Group I introns have been found in messenger RNA (mRNA), ribosomal RNA (rRNA) and transfer RNA (tRNA) in microorganisms and organelles of all kingdoms (compare Michel & Westhof, Journal of Molecular Biology, 1990, vol. 216, p.585).
The group I intron provides an attractive target for antimicrobial agents because the intron is predominantly found in lower eukaryotes. The invention described herein provides methods for screening for compounds that inhibit group I intron splicing and methods for inhibiting microbial growth with these compounds.
FIG. 1, Splicing pathway of group I introns. Solid bars indicate exons, lines indicate intron sequences; 5' ss, 3' ss and 5) indicate 5' and 3' splice sites and spliced junction, respectively. The first step of splicing is initiated by exogenous guanosine (G-OH) which attaches to the G-binding site, cleaves the 5' splice site by nucleophilic attack and becomes covalently added to the first nucleotide of the intron. For the second step of splicing the last nucleotide of the intron, always a G, has to enter the G-binding site (conformational change). The 3' OH group of the upstream exon attacks the 3' splice-site, which is cleaved and the exons ligated.
FIG. 2a, Splicing inhibition of the td intron by gentamicin. In vitro-transcribed and gel-purified8 preRNA from a truncated version of the td intron21 was incubated in a splicing buffer (50 mM Tris-HCl, pH 7.5, 5 mM MgCl2, 0.4 mM spermidine) for 10 min at 37° C. with GTP and gentamicin as indicated. Samples were separated on 5% acrylamide/7 M urea gels. RNA species are as follows: In-E2, intron-exon 2; L-ln, linear intron; E1-E2, ligated exons; E1, exon 1. Exon 2 does not accumulate.
FIG. 2b, Splicing inhibition of the sunY intron by gentamicin. In a GTP incorporation assay11 preRNA of the sunY construct SYC1.322 was incubated in splicing buffer (50 mM Tris-HCl, pH 7.5, 50 mM NH4 Cl, 3 mM MgCl21 0.4 mM spermidine) in the presence of 0.5 μCi 32 P!GTP (400 Ci mmol-1) and increasing amounts of gentamicin. During the first step of splicing, guanosine becomes covalently added to the first nucleotide of the intron, resulting in labeled intron-exon 2 and linear-intron products.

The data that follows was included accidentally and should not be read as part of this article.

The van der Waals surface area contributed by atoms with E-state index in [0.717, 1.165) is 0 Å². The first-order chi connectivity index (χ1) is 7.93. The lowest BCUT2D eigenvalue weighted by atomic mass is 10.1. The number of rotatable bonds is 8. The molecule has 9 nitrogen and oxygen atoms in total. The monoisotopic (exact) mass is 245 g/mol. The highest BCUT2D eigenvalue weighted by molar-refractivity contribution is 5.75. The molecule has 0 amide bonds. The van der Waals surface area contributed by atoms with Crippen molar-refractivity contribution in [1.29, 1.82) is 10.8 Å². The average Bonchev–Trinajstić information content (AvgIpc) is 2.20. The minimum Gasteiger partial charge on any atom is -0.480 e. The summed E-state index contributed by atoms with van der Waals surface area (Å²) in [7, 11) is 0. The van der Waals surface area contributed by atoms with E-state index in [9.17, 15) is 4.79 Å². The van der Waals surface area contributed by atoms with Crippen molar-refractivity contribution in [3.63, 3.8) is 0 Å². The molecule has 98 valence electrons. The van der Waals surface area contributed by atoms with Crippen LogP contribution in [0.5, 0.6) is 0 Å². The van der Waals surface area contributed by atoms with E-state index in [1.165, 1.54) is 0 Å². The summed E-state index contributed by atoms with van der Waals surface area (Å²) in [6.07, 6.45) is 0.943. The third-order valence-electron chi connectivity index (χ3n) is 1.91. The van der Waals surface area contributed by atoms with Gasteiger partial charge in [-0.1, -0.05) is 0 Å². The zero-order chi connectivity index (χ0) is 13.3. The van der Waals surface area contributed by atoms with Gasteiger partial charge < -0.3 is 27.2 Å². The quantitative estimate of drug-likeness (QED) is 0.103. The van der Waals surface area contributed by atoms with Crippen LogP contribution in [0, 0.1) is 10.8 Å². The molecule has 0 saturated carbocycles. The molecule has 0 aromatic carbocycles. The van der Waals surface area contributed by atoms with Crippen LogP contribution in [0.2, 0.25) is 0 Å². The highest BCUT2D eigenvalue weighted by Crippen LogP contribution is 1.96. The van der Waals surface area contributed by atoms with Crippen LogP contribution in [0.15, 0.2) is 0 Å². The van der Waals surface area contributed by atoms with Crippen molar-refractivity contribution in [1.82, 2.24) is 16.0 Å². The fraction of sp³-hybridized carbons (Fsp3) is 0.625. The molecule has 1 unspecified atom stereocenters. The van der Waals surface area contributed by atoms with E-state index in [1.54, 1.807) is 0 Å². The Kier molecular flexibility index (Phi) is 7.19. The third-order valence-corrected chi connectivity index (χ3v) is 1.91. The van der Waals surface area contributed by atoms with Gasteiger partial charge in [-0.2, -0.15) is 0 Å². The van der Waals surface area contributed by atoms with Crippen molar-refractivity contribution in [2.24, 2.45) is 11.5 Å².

FIG. 2c, Precursor -A of the group II bli intron (first intron of the yeast mitochondrial apocytochrome b gene) was incubated in a splicing buffer (40 mM Tris-HCl, pH 7.5, 60 mM MgCl2, 625 mM (NH4)2 SO4, 2 mM spermidine) at 42° C. for 60 min with increasing amounts of gentamicin as indicated. Splicing products were separated as in FIG. 2 A. C is an unincubated control.
FIGS. 3a-c, Splicing experiments were done with the td intron as described in FIG. 2a, using several members of each family of aminoglycoside antibiotics (gentamicin, kanamycin and neomycin). Structures of the antibiotics can be found in Davies and Yagisaura in Biochemistry and Genetic Function Of Commercially Important Antibiotics, p. 329-354, Addison-Wesley, London, (1983) "Conc" is the antibiotic concentration at which about 50% inhibition was observed. The "*" symbol indicates that no inhibition was found up to the indicated concentration.
The invention described herein provides for methods of screening for compounds that can be used to prevent or inhibit the growth of microbial eukaryotes, particularly plant or animal pathogens. The screening methods of the invention involve the step of screening compounds for the ability to inhibit Group I intron I splicing. In addition, to directly screening for compounds that inhibit Group I intron splicing, the screening methods of the invention include screening for compounds that bind to prokaryotic 16S ribosomal RNA because of the correlation, described herein, between group I intron inhibition and binding to prokaryotic 16S ribosomal RNA. The range of possible compounds for screening by the screening methods of the invention is preferably limited to 2-deoxystreptamine derivatives.